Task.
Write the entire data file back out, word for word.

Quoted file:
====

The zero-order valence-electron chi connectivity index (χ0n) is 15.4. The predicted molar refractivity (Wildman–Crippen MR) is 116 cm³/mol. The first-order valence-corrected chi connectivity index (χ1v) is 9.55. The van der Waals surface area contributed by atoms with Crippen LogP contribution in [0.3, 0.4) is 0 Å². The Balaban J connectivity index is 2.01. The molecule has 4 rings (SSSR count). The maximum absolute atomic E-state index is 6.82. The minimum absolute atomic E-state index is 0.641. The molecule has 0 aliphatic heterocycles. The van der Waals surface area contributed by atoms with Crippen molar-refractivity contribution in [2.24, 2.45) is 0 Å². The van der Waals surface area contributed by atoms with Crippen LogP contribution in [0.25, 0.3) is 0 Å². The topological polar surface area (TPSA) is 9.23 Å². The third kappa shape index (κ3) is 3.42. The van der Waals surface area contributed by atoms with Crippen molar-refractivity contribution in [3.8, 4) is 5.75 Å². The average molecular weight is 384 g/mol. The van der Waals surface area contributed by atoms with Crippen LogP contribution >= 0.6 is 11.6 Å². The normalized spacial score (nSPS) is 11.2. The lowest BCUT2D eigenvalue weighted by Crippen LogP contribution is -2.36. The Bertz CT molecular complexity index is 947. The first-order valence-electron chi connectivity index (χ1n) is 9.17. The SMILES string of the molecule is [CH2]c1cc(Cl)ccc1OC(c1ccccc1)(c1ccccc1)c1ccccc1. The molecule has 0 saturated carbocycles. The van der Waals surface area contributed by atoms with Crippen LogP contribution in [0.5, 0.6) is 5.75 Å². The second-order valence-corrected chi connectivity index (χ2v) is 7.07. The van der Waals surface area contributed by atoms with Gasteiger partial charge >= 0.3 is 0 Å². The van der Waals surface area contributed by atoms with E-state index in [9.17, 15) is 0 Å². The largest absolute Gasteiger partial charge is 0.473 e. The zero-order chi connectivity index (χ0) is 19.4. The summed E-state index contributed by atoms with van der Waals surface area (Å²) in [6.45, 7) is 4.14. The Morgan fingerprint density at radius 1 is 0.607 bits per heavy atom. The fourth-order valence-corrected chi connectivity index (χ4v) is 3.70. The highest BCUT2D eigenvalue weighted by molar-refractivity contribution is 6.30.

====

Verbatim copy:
The zero-order valence-electron chi connectivity index (χ0n) is 15.4. The predicted molar refractivity (Wildman–Crippen MR) is 116 cm³/mol. The first-order valence-corrected chi connectivity index (χ1v) is 9.55. The van der Waals surface area contributed by atoms with Crippen LogP contribution in [0.3, 0.4) is 0 Å². The Balaban J connectivity index is 2.01. The molecule has 4 rings (SSSR count). The maximum absolute atomic E-state index is 6.82. The minimum absolute atomic E-state index is 0.641. The molecule has 0 aliphatic heterocycles. The van der Waals surface area contributed by atoms with Crippen molar-refractivity contribution in [2.24, 2.45) is 0 Å². The van der Waals surface area contributed by atoms with Crippen LogP contribution in [0.25, 0.3) is 0 Å². The topological polar surface area (TPSA) is 9.23 Å². The third kappa shape index (κ3) is 3.42. The van der Waals surface area contributed by atoms with Crippen molar-refractivity contribution in [3.8, 4) is 5.75 Å². The average molecular weight is 384 g/mol. The van der Waals surface area contributed by atoms with Crippen LogP contribution >= 0.6 is 11.6 Å². The normalized spacial score (nSPS) is 11.2. The lowest BCUT2D eigenvalue weighted by Crippen LogP contribution is -2.36. The Bertz CT molecular complexity index is 947. The first-order valence-electron chi connectivity index (χ1n) is 9.17. The SMILES string of the molecule is [CH2]c1cc(Cl)ccc1OC(c1ccccc1)(c1ccccc1)c1ccccc1. The molecule has 0 saturated carbocycles. The van der Waals surface area contributed by atoms with Crippen LogP contribution in [0.5, 0.6) is 5.75 Å². The second-order valence-corrected chi connectivity index (χ2v) is 7.07. The van der Waals surface area contributed by atoms with Gasteiger partial charge >= 0.3 is 0 Å². The van der Waals surface area contributed by atoms with E-state index in [9.17, 15) is 0 Å². The largest absolute Gasteiger partial charge is 0.473 e. The zero-order chi connectivity index (χ0) is 19.4. The summed E-state index contributed by atoms with van der Waals surface area (Å²) in [6.45, 7) is 4.14. The Morgan fingerprint density at radius 1 is 0.607 bits per heavy atom. The fourth-order valence-corrected chi connectivity index (χ4v) is 3.70. The highest BCUT2D eigenvalue weighted by molar-refractivity contribution is 6.30.